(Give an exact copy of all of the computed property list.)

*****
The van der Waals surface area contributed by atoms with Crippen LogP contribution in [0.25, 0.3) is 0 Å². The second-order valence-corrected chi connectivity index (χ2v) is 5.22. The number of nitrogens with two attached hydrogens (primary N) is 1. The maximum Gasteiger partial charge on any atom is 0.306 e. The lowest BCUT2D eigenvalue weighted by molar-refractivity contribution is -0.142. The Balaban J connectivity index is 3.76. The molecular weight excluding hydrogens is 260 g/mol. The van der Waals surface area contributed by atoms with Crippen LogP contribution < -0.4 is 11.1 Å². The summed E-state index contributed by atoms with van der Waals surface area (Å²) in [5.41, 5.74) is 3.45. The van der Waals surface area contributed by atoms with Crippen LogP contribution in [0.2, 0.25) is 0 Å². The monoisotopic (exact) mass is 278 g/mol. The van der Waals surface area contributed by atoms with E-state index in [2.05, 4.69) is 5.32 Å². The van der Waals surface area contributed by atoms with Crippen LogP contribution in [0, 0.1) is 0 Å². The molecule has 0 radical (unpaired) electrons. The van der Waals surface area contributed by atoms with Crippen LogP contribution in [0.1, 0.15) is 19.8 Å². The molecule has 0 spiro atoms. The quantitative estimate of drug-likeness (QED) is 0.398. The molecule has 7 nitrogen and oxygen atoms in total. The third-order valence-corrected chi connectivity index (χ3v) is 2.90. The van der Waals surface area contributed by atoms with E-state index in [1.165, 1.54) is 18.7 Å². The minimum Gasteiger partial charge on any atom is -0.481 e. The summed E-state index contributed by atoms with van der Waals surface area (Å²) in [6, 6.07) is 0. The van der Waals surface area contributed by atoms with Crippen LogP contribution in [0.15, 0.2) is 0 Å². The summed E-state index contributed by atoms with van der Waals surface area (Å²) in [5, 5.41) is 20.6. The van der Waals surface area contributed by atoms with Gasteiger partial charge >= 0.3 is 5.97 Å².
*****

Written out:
The van der Waals surface area contributed by atoms with Crippen LogP contribution in [0.25, 0.3) is 0 Å². The second-order valence-corrected chi connectivity index (χ2v) is 5.22. The number of nitrogens with two attached hydrogens (primary N) is 1. The maximum Gasteiger partial charge on any atom is 0.306 e. The lowest BCUT2D eigenvalue weighted by molar-refractivity contribution is -0.142. The Balaban J connectivity index is 3.76. The molecular weight excluding hydrogens is 260 g/mol. The van der Waals surface area contributed by atoms with Crippen LogP contribution < -0.4 is 11.1 Å². The summed E-state index contributed by atoms with van der Waals surface area (Å²) in [5.41, 5.74) is 3.45. The van der Waals surface area contributed by atoms with Crippen LogP contribution in [0.2, 0.25) is 0 Å². The monoisotopic (exact) mass is 278 g/mol. The van der Waals surface area contributed by atoms with E-state index in [2.05, 4.69) is 5.32 Å². The van der Waals surface area contributed by atoms with Crippen LogP contribution in [0, 0.1) is 0 Å². The molecule has 0 radical (unpaired) electrons. The van der Waals surface area contributed by atoms with Crippen LogP contribution in [0.1, 0.15) is 19.8 Å². The molecule has 0 spiro atoms. The quantitative estimate of drug-likeness (QED) is 0.398. The molecule has 7 nitrogen and oxygen atoms in total. The third-order valence-corrected chi connectivity index (χ3v) is 2.90. The van der Waals surface area contributed by atoms with E-state index in [1.165, 1.54) is 18.7 Å². The minimum Gasteiger partial charge on any atom is -0.481 e. The summed E-state index contributed by atoms with van der Waals surface area (Å²) in [6, 6.07) is 0. The van der Waals surface area contributed by atoms with Crippen LogP contribution in [0.15, 0.2) is 0 Å². The summed E-state index contributed by atoms with van der Waals surface area (Å²) in [5, 5.41) is 20.6. The van der Waals surface area contributed by atoms with Gasteiger partial charge >= 0.3 is 5.97 Å².